Self-reliant sophistipop sextet Model Village have just released their latest EP ‘Burger Party’ on the POST/POP label. It’s the teaser for their new album which will follow this Autumn and surely expand the audience for the bright and breezy boy/girl jangle pop, so as you can imagine we are dead excited to introduce you to them to you, with an interview and the premiere of their brand new video ‘Back Together’ which is the lead track off that very same EP.
“Following hot on the heels of 2014 releases, ‘You Chose These Woes’ and ‘You Are Now Leaving The Future’ EP, the group have continued seamlessly in their quest to unite all forms of pop music with new vocalist Lily Somerville. Recorded both with regular collaborator Sam Inglis in the Northamptonshire countryside and with Mark Jasper at East London punk hit factory Sound Savers, ‘Burger Party’ tips a musical hat to everyone from the Housemartins to Make-Up; Tracy Chapman to The Band.”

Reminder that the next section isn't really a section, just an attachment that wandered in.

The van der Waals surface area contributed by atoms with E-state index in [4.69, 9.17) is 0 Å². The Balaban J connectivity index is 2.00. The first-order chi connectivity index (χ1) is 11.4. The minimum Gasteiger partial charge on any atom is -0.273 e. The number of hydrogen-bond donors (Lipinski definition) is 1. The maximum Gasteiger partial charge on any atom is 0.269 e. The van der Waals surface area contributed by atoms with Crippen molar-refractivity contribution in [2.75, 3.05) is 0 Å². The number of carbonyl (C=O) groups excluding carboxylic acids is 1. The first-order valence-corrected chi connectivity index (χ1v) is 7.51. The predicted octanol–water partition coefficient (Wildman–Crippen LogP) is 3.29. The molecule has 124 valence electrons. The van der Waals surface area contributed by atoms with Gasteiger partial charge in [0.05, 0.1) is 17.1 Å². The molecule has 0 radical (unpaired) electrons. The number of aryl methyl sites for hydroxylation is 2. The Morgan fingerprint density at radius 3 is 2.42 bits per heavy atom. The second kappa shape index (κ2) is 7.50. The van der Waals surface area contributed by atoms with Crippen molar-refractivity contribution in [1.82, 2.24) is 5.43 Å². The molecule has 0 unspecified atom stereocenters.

Hi, Model Village! Tell us a bit about yourselves? Where are you from and who is in the band?
LILY: I’m Lily. I sing and play an electric ukulele, and I live in Middlesex. Not the kind of ukulele like what you get in the Barclaycard ads. just to clarify. Dan (bass & vox) and Ian (axe & vox) are mad science lads from Cambridge. Piers (axe) lives in Catford and has a cat. Kenny (keys) is kind of omniscient. He lives between London and Cambridge. And Kev (drums) lives in Istanbul because… yeah. I guess we like making things difficult.
DAN: Kev is still in Stockwell, at the time of writing, but he will indeed be in Turkey very soon. While bored the other day, I tried to figure out our average location and it turned out to be a golf course just outside Watton-at-Stone, very near to the excellently named village of Nasty. Originally, half of us are from the West Country and the other half are from East Anglia so every rehearsal is a recreation of Bad Boy vs. Death Row circa 1995.
IAN: Mark Blay from Fuzzy Lights/Violet Woods played drums on two tracks on the EP, though, as Kev was then in Korea, hating it. Kev enjoys travelling the world at inopportune moments for the band; it’s great!
You’ve got an EP out right now called ‘Burger Party’. It’s great! But the big question is, why that name?